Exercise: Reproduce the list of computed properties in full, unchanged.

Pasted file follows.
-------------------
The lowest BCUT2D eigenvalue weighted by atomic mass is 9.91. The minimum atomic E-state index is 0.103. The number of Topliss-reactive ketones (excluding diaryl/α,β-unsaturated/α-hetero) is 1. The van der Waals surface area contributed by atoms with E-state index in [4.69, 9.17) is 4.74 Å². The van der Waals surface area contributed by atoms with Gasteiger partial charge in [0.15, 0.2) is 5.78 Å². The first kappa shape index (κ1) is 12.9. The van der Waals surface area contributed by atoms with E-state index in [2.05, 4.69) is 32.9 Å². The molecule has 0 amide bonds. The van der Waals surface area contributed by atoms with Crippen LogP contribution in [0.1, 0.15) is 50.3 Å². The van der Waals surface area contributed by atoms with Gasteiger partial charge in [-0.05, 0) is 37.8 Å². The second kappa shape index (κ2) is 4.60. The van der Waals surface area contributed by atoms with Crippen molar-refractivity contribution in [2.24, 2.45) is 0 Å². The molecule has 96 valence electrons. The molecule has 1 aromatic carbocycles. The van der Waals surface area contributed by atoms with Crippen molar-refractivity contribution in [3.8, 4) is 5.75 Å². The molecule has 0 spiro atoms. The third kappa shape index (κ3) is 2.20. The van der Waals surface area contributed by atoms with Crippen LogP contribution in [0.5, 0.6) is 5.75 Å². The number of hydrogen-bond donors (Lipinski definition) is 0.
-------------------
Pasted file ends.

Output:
The lowest BCUT2D eigenvalue weighted by atomic mass is 9.91. The minimum atomic E-state index is 0.103. The number of Topliss-reactive ketones (excluding diaryl/α,β-unsaturated/α-hetero) is 1. The van der Waals surface area contributed by atoms with E-state index in [4.69, 9.17) is 4.74 Å². The van der Waals surface area contributed by atoms with Gasteiger partial charge in [0.15, 0.2) is 5.78 Å². The first kappa shape index (κ1) is 12.9. The van der Waals surface area contributed by atoms with E-state index in [2.05, 4.69) is 32.9 Å². The molecule has 0 amide bonds. The van der Waals surface area contributed by atoms with Crippen LogP contribution in [0.1, 0.15) is 50.3 Å². The van der Waals surface area contributed by atoms with Gasteiger partial charge in [-0.05, 0) is 37.8 Å². The second kappa shape index (κ2) is 4.60. The van der Waals surface area contributed by atoms with Crippen molar-refractivity contribution in [2.24, 2.45) is 0 Å². The molecule has 96 valence electrons. The molecule has 1 aromatic carbocycles. The van der Waals surface area contributed by atoms with Crippen molar-refractivity contribution in [3.8, 4) is 5.75 Å². The molecule has 0 spiro atoms. The third kappa shape index (κ3) is 2.20. The van der Waals surface area contributed by atoms with Crippen LogP contribution in [0.5, 0.6) is 5.75 Å². The number of hydrogen-bond donors (Lipinski definition) is 0.